explicitly state, “New Mexico does not recognize a separate cause of action for breach of
fiduciary duty by an insurer.” Notice 2, ECF No. 128. In the Notice, Defendant asked for the first
time for the Court to dismiss Count II, arguing that New Mexico does not recognize it as a
separate cause of action from the breach of the covenant of good faith and fair dealing, which
Plaintiff asserts in Count III. Defendant thus requested new relief in its Notice, a request for
dismissal far outside the deadline set for dispositive motions. The Court therefore finds that
Metropolitan’s filing of its Notice requesting dismissal of Count II constitutes good cause for
Ms. Williamson to have filed her motion to certify out of time. The Court will therefore grant
Plaintiff’s Motion to Allow Filing of Plaintiff’s Motion to Certify and will consider the merits of
“The Supreme Court may answer by formal written opinion questions of law certified to
it by a court of the United States ... if the answer may be determinative of an issue in pending
litigation in the certifying court and the question is one for which answer is not provided by a
controlling: (1) appellate opinion of the New Mexico Supreme Court or the New Mexico Court
of Appeals….” N.M.R.A. 12-607(A). When deciding the appropriateness of certification, district
courts should consider whether the issue is one of distinctly state law that should be decided by
the state supreme court in the interests of enhancing cooperative judicial federalism. Siloam
Springs Hotel, L.L.C. v. Century Sur. Co., 781 F.3d 1233, 1239 (10th Cir. 2015). Courts,
however, should apply judgment and restraint before certifying a question and decide the issues
themselves when they can ascertain “a reasonably clear and principled course” from existing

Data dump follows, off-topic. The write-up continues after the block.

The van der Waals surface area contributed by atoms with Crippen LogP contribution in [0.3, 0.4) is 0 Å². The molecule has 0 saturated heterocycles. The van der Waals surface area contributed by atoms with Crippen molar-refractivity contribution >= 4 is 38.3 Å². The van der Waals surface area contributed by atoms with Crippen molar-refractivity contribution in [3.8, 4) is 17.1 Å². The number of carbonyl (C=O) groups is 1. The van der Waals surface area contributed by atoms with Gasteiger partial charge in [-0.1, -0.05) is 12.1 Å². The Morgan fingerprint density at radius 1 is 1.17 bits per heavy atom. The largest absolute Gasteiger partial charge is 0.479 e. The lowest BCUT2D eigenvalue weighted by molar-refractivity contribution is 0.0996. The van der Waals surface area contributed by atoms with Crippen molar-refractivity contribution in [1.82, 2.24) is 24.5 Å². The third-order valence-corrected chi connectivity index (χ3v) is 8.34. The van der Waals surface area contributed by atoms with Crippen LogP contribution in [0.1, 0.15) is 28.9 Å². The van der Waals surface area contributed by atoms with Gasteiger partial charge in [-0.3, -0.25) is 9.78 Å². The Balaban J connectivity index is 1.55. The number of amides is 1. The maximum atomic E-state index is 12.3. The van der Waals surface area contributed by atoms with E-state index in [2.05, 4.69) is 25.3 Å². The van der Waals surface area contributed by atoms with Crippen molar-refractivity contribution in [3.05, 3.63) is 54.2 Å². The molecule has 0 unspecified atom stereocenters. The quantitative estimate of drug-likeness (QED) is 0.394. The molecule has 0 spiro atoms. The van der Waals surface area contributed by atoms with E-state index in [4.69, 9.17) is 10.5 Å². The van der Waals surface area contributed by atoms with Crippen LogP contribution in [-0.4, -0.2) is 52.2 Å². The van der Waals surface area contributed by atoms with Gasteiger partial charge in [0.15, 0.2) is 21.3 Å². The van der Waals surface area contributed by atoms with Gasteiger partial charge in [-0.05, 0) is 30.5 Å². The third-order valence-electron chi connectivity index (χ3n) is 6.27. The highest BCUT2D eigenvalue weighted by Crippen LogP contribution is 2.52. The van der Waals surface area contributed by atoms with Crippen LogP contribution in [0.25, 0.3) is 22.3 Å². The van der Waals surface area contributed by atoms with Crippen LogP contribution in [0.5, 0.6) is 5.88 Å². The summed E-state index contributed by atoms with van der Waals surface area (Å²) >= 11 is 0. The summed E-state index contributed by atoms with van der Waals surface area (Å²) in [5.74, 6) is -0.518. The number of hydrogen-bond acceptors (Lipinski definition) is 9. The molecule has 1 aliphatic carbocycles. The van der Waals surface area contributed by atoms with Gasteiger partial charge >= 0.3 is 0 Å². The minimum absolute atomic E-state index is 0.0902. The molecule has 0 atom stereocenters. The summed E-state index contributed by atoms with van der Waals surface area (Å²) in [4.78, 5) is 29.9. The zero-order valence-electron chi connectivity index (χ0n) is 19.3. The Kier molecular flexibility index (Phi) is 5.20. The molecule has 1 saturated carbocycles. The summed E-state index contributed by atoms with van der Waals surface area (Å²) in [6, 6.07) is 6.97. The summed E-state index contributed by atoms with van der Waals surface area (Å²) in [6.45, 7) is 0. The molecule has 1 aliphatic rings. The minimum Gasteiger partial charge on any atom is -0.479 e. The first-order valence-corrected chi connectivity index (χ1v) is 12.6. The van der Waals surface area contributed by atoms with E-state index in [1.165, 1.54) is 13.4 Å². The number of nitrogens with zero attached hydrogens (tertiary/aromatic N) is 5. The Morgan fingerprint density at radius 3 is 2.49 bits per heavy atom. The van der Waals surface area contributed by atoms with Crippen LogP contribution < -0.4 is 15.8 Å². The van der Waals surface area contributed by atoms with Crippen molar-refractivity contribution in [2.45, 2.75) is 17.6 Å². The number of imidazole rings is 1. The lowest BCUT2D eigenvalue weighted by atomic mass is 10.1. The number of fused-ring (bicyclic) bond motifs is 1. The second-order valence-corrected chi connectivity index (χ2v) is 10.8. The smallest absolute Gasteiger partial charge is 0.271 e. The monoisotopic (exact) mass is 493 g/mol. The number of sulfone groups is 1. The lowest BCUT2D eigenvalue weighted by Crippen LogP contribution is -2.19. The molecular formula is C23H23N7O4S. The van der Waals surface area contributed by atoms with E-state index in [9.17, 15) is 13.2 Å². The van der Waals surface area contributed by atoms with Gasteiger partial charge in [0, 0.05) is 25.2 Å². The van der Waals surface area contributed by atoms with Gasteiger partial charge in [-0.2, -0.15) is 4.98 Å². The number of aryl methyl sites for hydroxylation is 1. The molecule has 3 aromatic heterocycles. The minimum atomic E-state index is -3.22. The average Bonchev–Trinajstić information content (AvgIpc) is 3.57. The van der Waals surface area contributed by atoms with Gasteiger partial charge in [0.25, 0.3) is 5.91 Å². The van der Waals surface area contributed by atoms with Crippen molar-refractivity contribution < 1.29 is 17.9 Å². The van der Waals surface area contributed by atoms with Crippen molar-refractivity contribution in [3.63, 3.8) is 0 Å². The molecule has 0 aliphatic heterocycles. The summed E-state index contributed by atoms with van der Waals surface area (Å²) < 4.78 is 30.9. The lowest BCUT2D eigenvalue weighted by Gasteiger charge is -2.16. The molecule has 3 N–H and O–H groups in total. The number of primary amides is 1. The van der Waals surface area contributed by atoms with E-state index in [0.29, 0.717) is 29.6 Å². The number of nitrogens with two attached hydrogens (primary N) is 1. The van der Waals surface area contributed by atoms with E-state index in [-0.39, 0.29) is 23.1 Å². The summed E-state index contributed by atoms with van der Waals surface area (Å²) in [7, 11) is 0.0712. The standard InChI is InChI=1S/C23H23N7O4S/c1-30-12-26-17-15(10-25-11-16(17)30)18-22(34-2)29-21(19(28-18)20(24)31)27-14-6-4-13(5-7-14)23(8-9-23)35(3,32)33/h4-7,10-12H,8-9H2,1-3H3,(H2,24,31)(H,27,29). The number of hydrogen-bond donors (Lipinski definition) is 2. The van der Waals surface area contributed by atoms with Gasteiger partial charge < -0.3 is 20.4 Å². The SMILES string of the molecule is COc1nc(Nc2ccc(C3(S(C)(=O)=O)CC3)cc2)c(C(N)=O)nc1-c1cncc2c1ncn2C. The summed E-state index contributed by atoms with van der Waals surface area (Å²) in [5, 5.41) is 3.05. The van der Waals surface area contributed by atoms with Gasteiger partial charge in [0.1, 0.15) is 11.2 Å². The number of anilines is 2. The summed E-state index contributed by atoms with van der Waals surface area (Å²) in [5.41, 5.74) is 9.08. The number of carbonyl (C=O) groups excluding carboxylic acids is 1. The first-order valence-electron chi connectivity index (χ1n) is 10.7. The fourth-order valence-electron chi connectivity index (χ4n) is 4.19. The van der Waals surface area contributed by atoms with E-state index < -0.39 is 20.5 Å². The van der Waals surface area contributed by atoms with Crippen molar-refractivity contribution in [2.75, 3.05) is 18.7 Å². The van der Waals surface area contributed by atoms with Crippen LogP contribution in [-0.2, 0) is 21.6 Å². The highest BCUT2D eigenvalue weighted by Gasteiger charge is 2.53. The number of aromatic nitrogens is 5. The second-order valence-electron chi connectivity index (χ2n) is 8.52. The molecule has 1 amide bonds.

case law. Pino v. United States, 507 F.3d 1233, 1236 (10th Cir. 2007). Certification is
Consequently, the Court will not grant Defendant’s request to impose sanctions in the form of attorney’s fees
against Plaintiff for the belated filing.
appropriate where the question is determinative of the case and sufficiently novel that further
guidance is needed. Id.
Certification in this case is not appropriate because the case does not present novel issues
of law that cannot be easily decided by existing opinions of the New Mexico Supreme Court or
New Mexico Court of Appeals. As explained herein, this Court can ascertain “a reasonably clear
and principled course” from existing case law on the fiduciary duty issues without resorting to
certification. The Court will therefore deny Plaintiff’s motion for certification.
B. Motions for Summary Judgment
On a motion for summary judgment, the moving party initially bears the burden of
showing that no genuine issue of material fact exists. Shapolia v. Los Alamos Nat’l Lab., 992
F.2d 1033, 1036 (10th Cir. 1993). Once the moving party meets its burden, the nonmoving party
must show that genuine issues remain for trial. Id. The nonmoving party must go beyond the
pleadings and by its own affidavits, or by the depositions, answers to interrogatories, and
admissions on file, designate specific facts showing that there is a genuine issue for trial.
Celotex Corp. v. Catrett, 477 U.S. 317, 324 (1986). “All facts and reasonable inferences must be
construed in the light most favorable to the nonmoving party.” Quaker State Minit-Lube, Inc. v.
Fireman’s Fund Ins. Co., 52 F.3d 1522, 1527 (10th Cir. 1995) (internal quotations omitted).
Under Rule 56(c), only disputes of facts that might affect the outcome of the case will properly
preclude the entry of summary judgment. Anderson v. Liberty Lobby, Inc., 477 U.S. 242, 247-48
(1986). There is no issue for trial unless there is sufficient evidence favoring the nonmoving
party for a jury to return a verdict for that party. See id. at 248.
1. Plaintiff’s First Motion for Partial Summary Judgment (Count II—
Breach of Fiduciary Duty) (ECF No. 9)9
The question of whether a particular defendant owes a duty to a particular plaintiff is a
question of law. Moody v. Stribling, 1999-NMCA-094, ¶ 17, 127 N.M. 630 (quoting Calkins v.
Cox Estates, 110 N.M. 59, 62, 792 P.2d 36, 39 (1990)). Generally, where a fiduciary relationship
exists, the fiduciary relationship imposes a duty on the fiduciary that is greater than the duty of